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District Attorney (DA) David Hollister told the Plumas County Board of Supervisors his budget for the current fiscal year was $163,724 lighter compared to the previous year, with the county’s General Fund contribution and grant funding both shrinking.
The DA explained this led to the elimination of vehicles and on-call pay for his investigators, while more changes would be necessary in the next fiscal year.
Hollister added that the office couldn’t cut prosecutors because he and Deputy District Attorney Gary McGowan were already handling nearly 800 cases a year — each.
He explained that number would drop to 519 cases per prosecutor with the hiring of new Deputy DA Joel McComb from Alameda County, the office Hollister worked for before arriving in Plumas.
McComb will fill Hollister’s old job, meaning the office will have the same number of attorneys as before.
Essentially Hollister was arguing that he would be taking more of the courtroom workload than his predecessor.
Even sharing the workload in this way, he added, the prosecutors in his office would be handling over 2-1/2 times the cases that an attorney in Sacramento would take on.
“If we take the state staffing recommendations, our office should have 13 prosecutors and 10 support staff. Again, I’m not going to ask you for that but really that’s the number of cases that we’re working.”
The DA clarified that this wasn’t a direct comparison because when he worked in Oakland every case he tried involved the possibility of a life sentence, meaning he had fewer cases, but the crimes involved were much more serious compared to the rate of about one murder trial per year in Plumas.
On the flip side, he argued that people in Plumas County care more about small crimes like burglaries.
“Our cases are every bit as important to our citizens as down in Sacramento.”
Indian Valley Supervisor Robert Meacher responded that another way to look at Hollister’s case numbers was that Plumas had three times as many cases per citizen as Sacramento.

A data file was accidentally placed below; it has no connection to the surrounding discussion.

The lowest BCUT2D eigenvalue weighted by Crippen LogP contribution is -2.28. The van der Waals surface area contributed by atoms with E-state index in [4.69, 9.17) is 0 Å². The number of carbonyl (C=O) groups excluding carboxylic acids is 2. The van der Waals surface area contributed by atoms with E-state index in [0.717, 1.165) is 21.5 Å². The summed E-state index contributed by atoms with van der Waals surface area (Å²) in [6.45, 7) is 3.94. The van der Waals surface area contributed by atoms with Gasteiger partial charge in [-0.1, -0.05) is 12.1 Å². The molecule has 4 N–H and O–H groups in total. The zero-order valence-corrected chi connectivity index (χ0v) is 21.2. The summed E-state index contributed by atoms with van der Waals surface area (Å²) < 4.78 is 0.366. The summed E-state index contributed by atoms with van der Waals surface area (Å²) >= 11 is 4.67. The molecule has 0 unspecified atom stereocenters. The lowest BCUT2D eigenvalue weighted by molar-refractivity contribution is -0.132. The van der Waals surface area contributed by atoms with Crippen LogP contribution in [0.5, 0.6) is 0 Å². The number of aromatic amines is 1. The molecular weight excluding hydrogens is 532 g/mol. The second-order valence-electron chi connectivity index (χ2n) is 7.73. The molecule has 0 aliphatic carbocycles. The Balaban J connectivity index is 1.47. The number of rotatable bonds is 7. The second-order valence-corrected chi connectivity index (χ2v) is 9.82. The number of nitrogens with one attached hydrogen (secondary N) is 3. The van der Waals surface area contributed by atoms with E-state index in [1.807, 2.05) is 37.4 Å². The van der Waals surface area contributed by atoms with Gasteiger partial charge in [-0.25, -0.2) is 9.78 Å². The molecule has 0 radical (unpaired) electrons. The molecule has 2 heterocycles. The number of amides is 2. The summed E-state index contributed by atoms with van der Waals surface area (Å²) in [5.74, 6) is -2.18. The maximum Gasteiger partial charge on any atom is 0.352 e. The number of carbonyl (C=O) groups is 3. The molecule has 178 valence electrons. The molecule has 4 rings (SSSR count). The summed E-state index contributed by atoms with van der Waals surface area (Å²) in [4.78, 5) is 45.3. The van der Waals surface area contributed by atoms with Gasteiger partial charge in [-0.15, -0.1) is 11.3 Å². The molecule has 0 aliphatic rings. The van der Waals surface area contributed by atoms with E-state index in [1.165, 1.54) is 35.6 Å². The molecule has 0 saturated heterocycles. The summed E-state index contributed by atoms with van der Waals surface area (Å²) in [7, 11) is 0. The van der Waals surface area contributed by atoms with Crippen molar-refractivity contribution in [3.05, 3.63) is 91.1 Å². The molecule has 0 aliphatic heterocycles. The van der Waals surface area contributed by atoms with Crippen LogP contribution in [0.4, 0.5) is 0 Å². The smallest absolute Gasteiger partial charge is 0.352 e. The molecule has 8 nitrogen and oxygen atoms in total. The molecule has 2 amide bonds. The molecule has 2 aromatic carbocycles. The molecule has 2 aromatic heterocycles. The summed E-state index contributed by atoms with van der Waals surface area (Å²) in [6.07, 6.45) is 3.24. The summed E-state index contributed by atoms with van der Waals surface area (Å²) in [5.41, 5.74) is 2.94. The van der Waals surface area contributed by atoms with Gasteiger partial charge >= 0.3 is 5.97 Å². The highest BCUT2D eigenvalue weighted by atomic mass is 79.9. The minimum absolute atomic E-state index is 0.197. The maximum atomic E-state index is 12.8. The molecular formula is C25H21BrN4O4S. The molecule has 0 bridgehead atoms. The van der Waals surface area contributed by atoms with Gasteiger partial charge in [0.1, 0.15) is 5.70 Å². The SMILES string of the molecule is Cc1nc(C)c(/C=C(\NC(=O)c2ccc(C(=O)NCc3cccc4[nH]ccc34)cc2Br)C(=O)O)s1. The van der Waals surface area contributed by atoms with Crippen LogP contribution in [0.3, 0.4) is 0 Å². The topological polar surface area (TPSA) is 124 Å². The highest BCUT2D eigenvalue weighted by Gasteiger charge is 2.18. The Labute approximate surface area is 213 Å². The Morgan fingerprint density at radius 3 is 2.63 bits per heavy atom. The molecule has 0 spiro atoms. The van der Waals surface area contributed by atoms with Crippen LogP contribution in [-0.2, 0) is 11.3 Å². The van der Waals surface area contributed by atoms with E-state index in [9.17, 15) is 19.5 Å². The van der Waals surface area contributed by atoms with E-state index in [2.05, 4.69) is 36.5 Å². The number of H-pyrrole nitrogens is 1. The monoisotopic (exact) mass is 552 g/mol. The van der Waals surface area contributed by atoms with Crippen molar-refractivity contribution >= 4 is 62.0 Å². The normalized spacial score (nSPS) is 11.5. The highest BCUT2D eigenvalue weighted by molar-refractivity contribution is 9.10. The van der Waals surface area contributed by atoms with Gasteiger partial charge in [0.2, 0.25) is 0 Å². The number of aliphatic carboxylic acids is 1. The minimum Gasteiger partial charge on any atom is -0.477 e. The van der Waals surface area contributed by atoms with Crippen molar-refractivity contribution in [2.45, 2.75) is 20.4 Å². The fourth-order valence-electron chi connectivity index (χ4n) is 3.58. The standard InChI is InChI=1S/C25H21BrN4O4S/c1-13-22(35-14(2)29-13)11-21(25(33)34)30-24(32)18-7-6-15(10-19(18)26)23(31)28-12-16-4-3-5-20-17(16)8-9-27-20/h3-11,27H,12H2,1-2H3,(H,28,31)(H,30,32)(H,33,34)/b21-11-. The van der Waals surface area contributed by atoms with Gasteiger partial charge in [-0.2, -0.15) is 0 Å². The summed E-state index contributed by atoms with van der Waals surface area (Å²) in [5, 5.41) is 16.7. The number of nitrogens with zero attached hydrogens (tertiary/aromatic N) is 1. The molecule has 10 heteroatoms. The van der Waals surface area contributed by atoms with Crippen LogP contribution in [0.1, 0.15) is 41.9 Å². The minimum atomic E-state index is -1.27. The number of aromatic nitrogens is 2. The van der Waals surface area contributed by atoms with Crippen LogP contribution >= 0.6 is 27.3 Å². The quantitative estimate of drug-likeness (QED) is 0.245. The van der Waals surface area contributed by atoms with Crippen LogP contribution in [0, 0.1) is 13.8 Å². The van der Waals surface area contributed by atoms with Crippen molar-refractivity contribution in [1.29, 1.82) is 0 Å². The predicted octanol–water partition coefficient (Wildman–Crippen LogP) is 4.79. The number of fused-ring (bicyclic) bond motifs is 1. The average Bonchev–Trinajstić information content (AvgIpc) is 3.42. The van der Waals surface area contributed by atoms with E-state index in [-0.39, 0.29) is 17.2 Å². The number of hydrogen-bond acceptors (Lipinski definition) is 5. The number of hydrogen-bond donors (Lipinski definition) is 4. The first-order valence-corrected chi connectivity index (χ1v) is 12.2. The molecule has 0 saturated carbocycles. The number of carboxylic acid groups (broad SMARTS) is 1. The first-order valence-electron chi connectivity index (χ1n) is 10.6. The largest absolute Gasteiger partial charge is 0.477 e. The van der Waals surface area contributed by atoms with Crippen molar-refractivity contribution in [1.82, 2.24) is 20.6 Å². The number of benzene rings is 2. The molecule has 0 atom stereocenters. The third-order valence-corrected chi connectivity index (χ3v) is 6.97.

Meacher said budgeting for law enforcement was a delicate balance and statistics could be viewed in different ways.
He argued having more police officers led to more arrests “because there’s more people in the business doing it.”
“The more you prosecute the more you need to incarcerate. The more you incarcerate the more you need to probate.”
He contended that someone could then look at the resulting high crime statistics and conclude, “We need more cops.” This “starts the whole conveyor loading up again. So when have you protected yourself enough?”
Hollister agreed that Meacher had a point but argued that the Plumas County Sheriff’s Office wasn’t currently overstaffed.
“We’ve got four detectives and one supervisor. I want them out there working.”
“If people are slinging meth down by Quincy High School where my kid goes to school I want that guy off the street and that’s something that I think I’m happy to pay for, I think you’re happy to pay for. That’s a priority. Where we get into the nickel and dime stuff, quite frankly we’ve got no interest in that. I’ve got plenty of work. I am not going to bend over backwards to charge everything that I see.”
Hollister said the case numbers were also skewed by “some miscreants in this county who will pick up four, five and six cases a year.”
“They won’t be the cases of the century but they will continually do it. They’re driving under the influence, they’re under the influence of methamphetamine.”
Meacher asked if the California Highway Patrol was overburdening the DA’s office with overzealous enforcement on people driving under the influence of prescription medications.
Hollister played devil’s advocate, “I just charged a fourth-time DUI going down the canyon, she’s going about 70, cutting corners, she ends up hitting the embankment, ending up in one of the little reservoirs down there.
“If I’m coming up with my family, we’re dead. So that DUI, you know what? Go get her, go arrest her, get her off the roads.”
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